German car giant, Volkswagen, is coming under renewed pressure from the European Union to compensate consumers in the bloc who were victims of the diesel emissions scandal which came to light in 2015.
Six years ago, VW admitted to fitting 11m of its diesel vehicles with software which concealed the true level of emissions. In some cases, cars emitted more than 40 times the permissible levels of nitrogen oxide when tested on the road. VW’s admission led to a wave of claims by consumers globally and so far it has paid out €30m worldwide. In 2020 VW reached an out of court settlement with a German consumer association in which victims were offered up to €6,250 in compensation.
Last month, the EU Consumer Protection Cooperation Network (CPC) called on VW to compensate all EU consumers, not just those in Germany. The CPC issued a declaration which concluded that VW’s commercial practices as regards the marketing of diesel cars equipped with illegal exhaust gas manipulation systems violated EU consumer protection law. The authorities asked the company to find appropriate solutions for EU consumers seeking redress in various lawsuits across the EU, to avoid years of further litigation.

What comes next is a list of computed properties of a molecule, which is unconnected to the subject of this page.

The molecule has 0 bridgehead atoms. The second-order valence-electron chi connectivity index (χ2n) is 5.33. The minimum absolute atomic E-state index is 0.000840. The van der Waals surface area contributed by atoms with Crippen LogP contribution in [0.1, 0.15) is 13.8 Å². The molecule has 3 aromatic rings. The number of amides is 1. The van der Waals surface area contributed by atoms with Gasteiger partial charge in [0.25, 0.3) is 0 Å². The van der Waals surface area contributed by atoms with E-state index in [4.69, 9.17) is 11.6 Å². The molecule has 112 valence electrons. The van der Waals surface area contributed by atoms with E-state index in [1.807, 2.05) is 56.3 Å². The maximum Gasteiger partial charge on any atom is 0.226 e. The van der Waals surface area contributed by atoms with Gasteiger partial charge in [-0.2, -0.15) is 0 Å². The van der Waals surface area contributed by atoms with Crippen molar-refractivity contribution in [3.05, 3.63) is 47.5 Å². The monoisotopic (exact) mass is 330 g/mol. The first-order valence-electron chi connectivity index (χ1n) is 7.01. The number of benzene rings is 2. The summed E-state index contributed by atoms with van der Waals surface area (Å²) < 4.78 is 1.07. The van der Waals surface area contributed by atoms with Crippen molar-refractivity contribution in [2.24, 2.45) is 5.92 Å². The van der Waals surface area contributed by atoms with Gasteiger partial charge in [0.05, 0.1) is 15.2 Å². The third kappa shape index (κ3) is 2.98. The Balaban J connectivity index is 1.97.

The CPC is empowered under the Consumer Protection Cooperation (CPC) Regulation (EU) 2017/2394 and enables national authorities to work together to enforce consumer law. Its declaration followed the finding of the European Court of Justice in December 2020 that a car manufacturer cannot install a defeat device which systematically improves, during approval procedures, the performance of the vehicle emission control system and thus obtains a certification that the vehicle meets the required legal emission standards. The CPC further concluded that VW’s practices were also a violation of EU consumer protection law.
EU consumers are protected against unfair commercial practices by businesses under the Unfair Commercial Practices Directive 2005/29/EC. The directive applies to unfair business-to-consumer commercial practices before, during and after a product sale. The CPC’s declaration specifically highlighted VW’s marketing claims that its diesel vehicles complied with the approval of a public body as being unfair under the directive. It also said VW’s behaviour was contrary to the requirements of “professional diligence” expected of a business supplying consumers, and materially distorted or was likely to materially distort the economic behaviour of an average consumer.
The CPC does not have the power to compel VW to pay compensation to consumers, but the regulation provides that a trader may propose to authorities a commitment about adequate remedies to be provided to affected consumers.
Praising VW for its decision to settle with large sections of consumers residing at the time of purchase in Germany, the CPC called upon the manufacturer to extend redress to consumers in other EU member states.
In response, VW has so far repeated its previous line that it considers voluntary payments to European consumers residing outside Germany not to be justified since the affected cars have now been altered to meet legal requirements. It remains to be seen whether this increased, concerted pressure from across the EU will succeed in bringing VW to the negotiating table.